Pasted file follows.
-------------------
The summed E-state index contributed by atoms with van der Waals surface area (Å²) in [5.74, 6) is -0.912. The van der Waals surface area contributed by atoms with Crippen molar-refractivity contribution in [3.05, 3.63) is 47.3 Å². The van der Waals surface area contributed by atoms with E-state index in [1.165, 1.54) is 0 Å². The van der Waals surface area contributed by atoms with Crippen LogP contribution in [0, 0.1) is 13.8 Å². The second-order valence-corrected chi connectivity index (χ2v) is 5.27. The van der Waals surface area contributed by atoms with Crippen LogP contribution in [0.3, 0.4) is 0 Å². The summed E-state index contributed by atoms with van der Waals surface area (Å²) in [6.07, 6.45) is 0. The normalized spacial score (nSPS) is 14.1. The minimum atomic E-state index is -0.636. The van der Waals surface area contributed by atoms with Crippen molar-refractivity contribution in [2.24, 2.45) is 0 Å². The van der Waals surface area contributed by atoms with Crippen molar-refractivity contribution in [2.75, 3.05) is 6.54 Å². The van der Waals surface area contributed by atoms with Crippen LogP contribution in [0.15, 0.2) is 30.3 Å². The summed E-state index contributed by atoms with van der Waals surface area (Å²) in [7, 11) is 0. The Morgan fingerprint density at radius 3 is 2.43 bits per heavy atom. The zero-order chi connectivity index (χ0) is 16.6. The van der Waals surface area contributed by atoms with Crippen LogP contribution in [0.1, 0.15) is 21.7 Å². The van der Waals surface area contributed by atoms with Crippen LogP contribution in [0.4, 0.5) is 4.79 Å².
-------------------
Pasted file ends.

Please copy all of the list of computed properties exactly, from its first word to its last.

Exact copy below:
The summed E-state index contributed by atoms with van der Waals surface area (Å²) in [5.74, 6) is -0.912. The van der Waals surface area contributed by atoms with Crippen molar-refractivity contribution in [3.05, 3.63) is 47.3 Å². The van der Waals surface area contributed by atoms with E-state index in [1.165, 1.54) is 0 Å². The van der Waals surface area contributed by atoms with Crippen LogP contribution in [0, 0.1) is 13.8 Å². The second-order valence-corrected chi connectivity index (χ2v) is 5.27. The van der Waals surface area contributed by atoms with Crippen LogP contribution in [0.3, 0.4) is 0 Å². The summed E-state index contributed by atoms with van der Waals surface area (Å²) in [6.07, 6.45) is 0. The normalized spacial score (nSPS) is 14.1. The minimum atomic E-state index is -0.636. The van der Waals surface area contributed by atoms with Crippen molar-refractivity contribution in [2.24, 2.45) is 0 Å². The van der Waals surface area contributed by atoms with Crippen molar-refractivity contribution in [2.75, 3.05) is 6.54 Å². The van der Waals surface area contributed by atoms with Crippen LogP contribution in [0.15, 0.2) is 30.3 Å². The summed E-state index contributed by atoms with van der Waals surface area (Å²) in [7, 11) is 0. The Morgan fingerprint density at radius 3 is 2.43 bits per heavy atom. The zero-order chi connectivity index (χ0) is 16.6. The van der Waals surface area contributed by atoms with Crippen LogP contribution in [0.1, 0.15) is 21.7 Å². The van der Waals surface area contributed by atoms with Crippen LogP contribution in [0.4, 0.5) is 4.79 Å².